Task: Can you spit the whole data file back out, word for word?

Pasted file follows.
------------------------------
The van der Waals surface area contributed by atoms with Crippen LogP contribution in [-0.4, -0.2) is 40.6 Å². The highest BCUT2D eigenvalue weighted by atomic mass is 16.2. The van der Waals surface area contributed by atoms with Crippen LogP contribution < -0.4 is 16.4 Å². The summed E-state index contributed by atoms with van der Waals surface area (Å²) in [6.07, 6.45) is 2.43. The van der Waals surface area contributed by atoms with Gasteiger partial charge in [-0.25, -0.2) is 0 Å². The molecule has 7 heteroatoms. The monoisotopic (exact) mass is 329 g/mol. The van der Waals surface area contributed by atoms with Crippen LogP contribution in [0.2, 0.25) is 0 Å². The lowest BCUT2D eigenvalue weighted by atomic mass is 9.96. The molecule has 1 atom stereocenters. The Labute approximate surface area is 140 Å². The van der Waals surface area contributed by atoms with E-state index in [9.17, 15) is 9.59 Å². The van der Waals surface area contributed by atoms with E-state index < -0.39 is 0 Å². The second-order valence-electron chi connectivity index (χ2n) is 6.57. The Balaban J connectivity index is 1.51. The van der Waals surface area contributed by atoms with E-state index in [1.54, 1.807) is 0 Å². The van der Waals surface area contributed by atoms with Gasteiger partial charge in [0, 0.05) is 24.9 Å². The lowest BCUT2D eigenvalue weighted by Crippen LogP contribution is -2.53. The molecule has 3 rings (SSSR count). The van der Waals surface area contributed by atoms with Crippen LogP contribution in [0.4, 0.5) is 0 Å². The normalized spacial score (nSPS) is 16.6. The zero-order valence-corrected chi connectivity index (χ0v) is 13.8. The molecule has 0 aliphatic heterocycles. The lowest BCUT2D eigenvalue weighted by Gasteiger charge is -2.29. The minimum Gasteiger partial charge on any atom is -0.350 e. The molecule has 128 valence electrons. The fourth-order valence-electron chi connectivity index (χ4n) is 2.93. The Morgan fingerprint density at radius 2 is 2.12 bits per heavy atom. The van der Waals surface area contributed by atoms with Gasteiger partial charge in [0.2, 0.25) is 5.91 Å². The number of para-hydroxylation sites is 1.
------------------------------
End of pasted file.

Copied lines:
The van der Waals surface area contributed by atoms with Crippen LogP contribution in [-0.4, -0.2) is 40.6 Å². The highest BCUT2D eigenvalue weighted by atomic mass is 16.2. The van der Waals surface area contributed by atoms with Crippen LogP contribution < -0.4 is 16.4 Å². The summed E-state index contributed by atoms with van der Waals surface area (Å²) in [6.07, 6.45) is 2.43. The van der Waals surface area contributed by atoms with Gasteiger partial charge in [-0.25, -0.2) is 0 Å². The molecule has 7 heteroatoms. The monoisotopic (exact) mass is 329 g/mol. The van der Waals surface area contributed by atoms with Crippen LogP contribution in [0.2, 0.25) is 0 Å². The lowest BCUT2D eigenvalue weighted by atomic mass is 9.96. The molecule has 1 atom stereocenters. The Labute approximate surface area is 140 Å². The van der Waals surface area contributed by atoms with E-state index in [9.17, 15) is 9.59 Å². The van der Waals surface area contributed by atoms with E-state index < -0.39 is 0 Å². The second-order valence-electron chi connectivity index (χ2n) is 6.57. The Balaban J connectivity index is 1.51. The van der Waals surface area contributed by atoms with E-state index in [1.54, 1.807) is 0 Å². The van der Waals surface area contributed by atoms with Gasteiger partial charge in [0, 0.05) is 24.9 Å². The lowest BCUT2D eigenvalue weighted by Crippen LogP contribution is -2.53. The molecule has 3 rings (SSSR count). The van der Waals surface area contributed by atoms with Crippen LogP contribution in [0.4, 0.5) is 0 Å². The normalized spacial score (nSPS) is 16.6. The zero-order valence-corrected chi connectivity index (χ0v) is 13.8. The molecule has 0 aliphatic heterocycles. The lowest BCUT2D eigenvalue weighted by Gasteiger charge is -2.29. The minimum Gasteiger partial charge on any atom is -0.350 e. The molecule has 128 valence electrons. The fourth-order valence-electron chi connectivity index (χ4n) is 2.93. The Morgan fingerprint density at radius 2 is 2.12 bits per heavy atom. The van der Waals surface area contributed by atoms with Gasteiger partial charge in [0.2, 0.25) is 5.91 Å². The number of para-hydroxylation sites is 1.